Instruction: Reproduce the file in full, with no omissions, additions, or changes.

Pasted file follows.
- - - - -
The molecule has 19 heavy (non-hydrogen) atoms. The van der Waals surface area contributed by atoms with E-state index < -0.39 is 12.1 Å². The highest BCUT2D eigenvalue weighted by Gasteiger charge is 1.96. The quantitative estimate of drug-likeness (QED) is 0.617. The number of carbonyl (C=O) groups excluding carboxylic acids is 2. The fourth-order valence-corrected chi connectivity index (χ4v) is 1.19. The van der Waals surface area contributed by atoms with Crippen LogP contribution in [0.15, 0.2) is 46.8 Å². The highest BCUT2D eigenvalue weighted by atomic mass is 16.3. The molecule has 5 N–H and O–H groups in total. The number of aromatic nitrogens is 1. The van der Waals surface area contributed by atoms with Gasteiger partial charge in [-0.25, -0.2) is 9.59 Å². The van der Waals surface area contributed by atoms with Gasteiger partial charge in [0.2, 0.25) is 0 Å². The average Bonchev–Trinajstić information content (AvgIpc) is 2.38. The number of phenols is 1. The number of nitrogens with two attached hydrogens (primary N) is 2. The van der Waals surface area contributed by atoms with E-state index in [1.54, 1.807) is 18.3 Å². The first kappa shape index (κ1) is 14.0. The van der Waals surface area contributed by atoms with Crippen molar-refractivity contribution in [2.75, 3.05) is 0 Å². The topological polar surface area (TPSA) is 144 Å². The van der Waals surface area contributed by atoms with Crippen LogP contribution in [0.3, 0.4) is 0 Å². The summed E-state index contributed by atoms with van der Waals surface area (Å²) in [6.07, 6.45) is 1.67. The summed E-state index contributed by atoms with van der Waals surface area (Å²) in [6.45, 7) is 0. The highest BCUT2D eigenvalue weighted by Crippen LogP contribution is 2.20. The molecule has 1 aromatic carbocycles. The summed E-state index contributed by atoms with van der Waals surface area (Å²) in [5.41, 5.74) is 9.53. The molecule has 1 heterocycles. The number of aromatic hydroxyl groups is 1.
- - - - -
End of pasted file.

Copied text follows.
The molecule has 19 heavy (non-hydrogen) atoms. The van der Waals surface area contributed by atoms with E-state index < -0.39 is 12.1 Å². The highest BCUT2D eigenvalue weighted by Gasteiger charge is 1.96. The quantitative estimate of drug-likeness (QED) is 0.617. The number of carbonyl (C=O) groups excluding carboxylic acids is 2. The fourth-order valence-corrected chi connectivity index (χ4v) is 1.19. The van der Waals surface area contributed by atoms with Crippen LogP contribution in [0.15, 0.2) is 46.8 Å². The highest BCUT2D eigenvalue weighted by atomic mass is 16.3. The molecule has 5 N–H and O–H groups in total. The number of aromatic nitrogens is 1. The van der Waals surface area contributed by atoms with Gasteiger partial charge in [-0.25, -0.2) is 9.59 Å². The van der Waals surface area contributed by atoms with Gasteiger partial charge in [0.2, 0.25) is 0 Å². The average Bonchev–Trinajstić information content (AvgIpc) is 2.38. The number of phenols is 1. The number of nitrogens with two attached hydrogens (primary N) is 2. The van der Waals surface area contributed by atoms with E-state index in [1.54, 1.807) is 18.3 Å². The first kappa shape index (κ1) is 14.0. The van der Waals surface area contributed by atoms with Crippen molar-refractivity contribution in [2.75, 3.05) is 0 Å². The topological polar surface area (TPSA) is 144 Å². The van der Waals surface area contributed by atoms with Crippen LogP contribution in [0.3, 0.4) is 0 Å². The summed E-state index contributed by atoms with van der Waals surface area (Å²) in [6.07, 6.45) is 1.67. The summed E-state index contributed by atoms with van der Waals surface area (Å²) in [6.45, 7) is 0. The highest BCUT2D eigenvalue weighted by Crippen LogP contribution is 2.20. The molecule has 1 aromatic carbocycles. The summed E-state index contributed by atoms with van der Waals surface area (Å²) in [5.41, 5.74) is 9.53. The molecule has 1 heterocycles. The number of aromatic hydroxyl groups is 1.